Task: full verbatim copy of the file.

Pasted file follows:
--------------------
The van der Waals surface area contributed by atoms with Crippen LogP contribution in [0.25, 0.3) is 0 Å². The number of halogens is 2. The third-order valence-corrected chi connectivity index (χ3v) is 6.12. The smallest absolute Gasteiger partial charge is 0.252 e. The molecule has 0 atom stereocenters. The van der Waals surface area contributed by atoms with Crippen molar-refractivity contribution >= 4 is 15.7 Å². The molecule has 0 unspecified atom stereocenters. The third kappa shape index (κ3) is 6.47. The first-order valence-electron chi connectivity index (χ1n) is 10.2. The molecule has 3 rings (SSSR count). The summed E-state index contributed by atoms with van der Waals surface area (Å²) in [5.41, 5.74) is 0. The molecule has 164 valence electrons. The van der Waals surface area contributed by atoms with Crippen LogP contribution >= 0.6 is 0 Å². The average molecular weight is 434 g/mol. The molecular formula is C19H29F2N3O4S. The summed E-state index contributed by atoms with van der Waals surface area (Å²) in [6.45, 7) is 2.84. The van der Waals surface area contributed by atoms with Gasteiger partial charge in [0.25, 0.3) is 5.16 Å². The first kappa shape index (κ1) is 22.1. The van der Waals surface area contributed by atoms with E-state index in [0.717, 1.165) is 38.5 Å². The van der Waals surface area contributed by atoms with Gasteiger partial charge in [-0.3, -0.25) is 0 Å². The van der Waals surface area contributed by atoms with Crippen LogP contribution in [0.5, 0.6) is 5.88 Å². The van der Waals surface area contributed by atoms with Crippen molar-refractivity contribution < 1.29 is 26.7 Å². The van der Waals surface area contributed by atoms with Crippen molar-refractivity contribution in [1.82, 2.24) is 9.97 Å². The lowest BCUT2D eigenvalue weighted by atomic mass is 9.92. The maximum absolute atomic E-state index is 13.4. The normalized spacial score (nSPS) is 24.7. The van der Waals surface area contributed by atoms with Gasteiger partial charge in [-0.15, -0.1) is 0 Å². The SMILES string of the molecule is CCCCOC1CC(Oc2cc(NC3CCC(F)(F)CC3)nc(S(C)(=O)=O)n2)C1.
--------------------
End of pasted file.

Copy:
The van der Waals surface area contributed by atoms with Crippen LogP contribution in [0.25, 0.3) is 0 Å². The number of halogens is 2. The third-order valence-corrected chi connectivity index (χ3v) is 6.12. The smallest absolute Gasteiger partial charge is 0.252 e. The molecule has 0 atom stereocenters. The van der Waals surface area contributed by atoms with Crippen molar-refractivity contribution >= 4 is 15.7 Å². The molecule has 0 unspecified atom stereocenters. The third kappa shape index (κ3) is 6.47. The first-order valence-electron chi connectivity index (χ1n) is 10.2. The molecule has 3 rings (SSSR count). The summed E-state index contributed by atoms with van der Waals surface area (Å²) in [5.41, 5.74) is 0. The molecule has 164 valence electrons. The van der Waals surface area contributed by atoms with Crippen LogP contribution >= 0.6 is 0 Å². The average molecular weight is 434 g/mol. The molecular formula is C19H29F2N3O4S. The summed E-state index contributed by atoms with van der Waals surface area (Å²) in [6.45, 7) is 2.84. The van der Waals surface area contributed by atoms with Gasteiger partial charge in [0.25, 0.3) is 5.16 Å². The first kappa shape index (κ1) is 22.1. The van der Waals surface area contributed by atoms with E-state index in [0.717, 1.165) is 38.5 Å². The van der Waals surface area contributed by atoms with Gasteiger partial charge in [-0.3, -0.25) is 0 Å². The van der Waals surface area contributed by atoms with Crippen LogP contribution in [0.5, 0.6) is 5.88 Å². The van der Waals surface area contributed by atoms with Crippen molar-refractivity contribution < 1.29 is 26.7 Å². The van der Waals surface area contributed by atoms with Crippen molar-refractivity contribution in [1.82, 2.24) is 9.97 Å². The lowest BCUT2D eigenvalue weighted by atomic mass is 9.92. The maximum absolute atomic E-state index is 13.4. The normalized spacial score (nSPS) is 24.7. The van der Waals surface area contributed by atoms with Gasteiger partial charge in [-0.15, -0.1) is 0 Å². The SMILES string of the molecule is CCCCOC1CC(Oc2cc(NC3CCC(F)(F)CC3)nc(S(C)(=O)=O)n2)C1.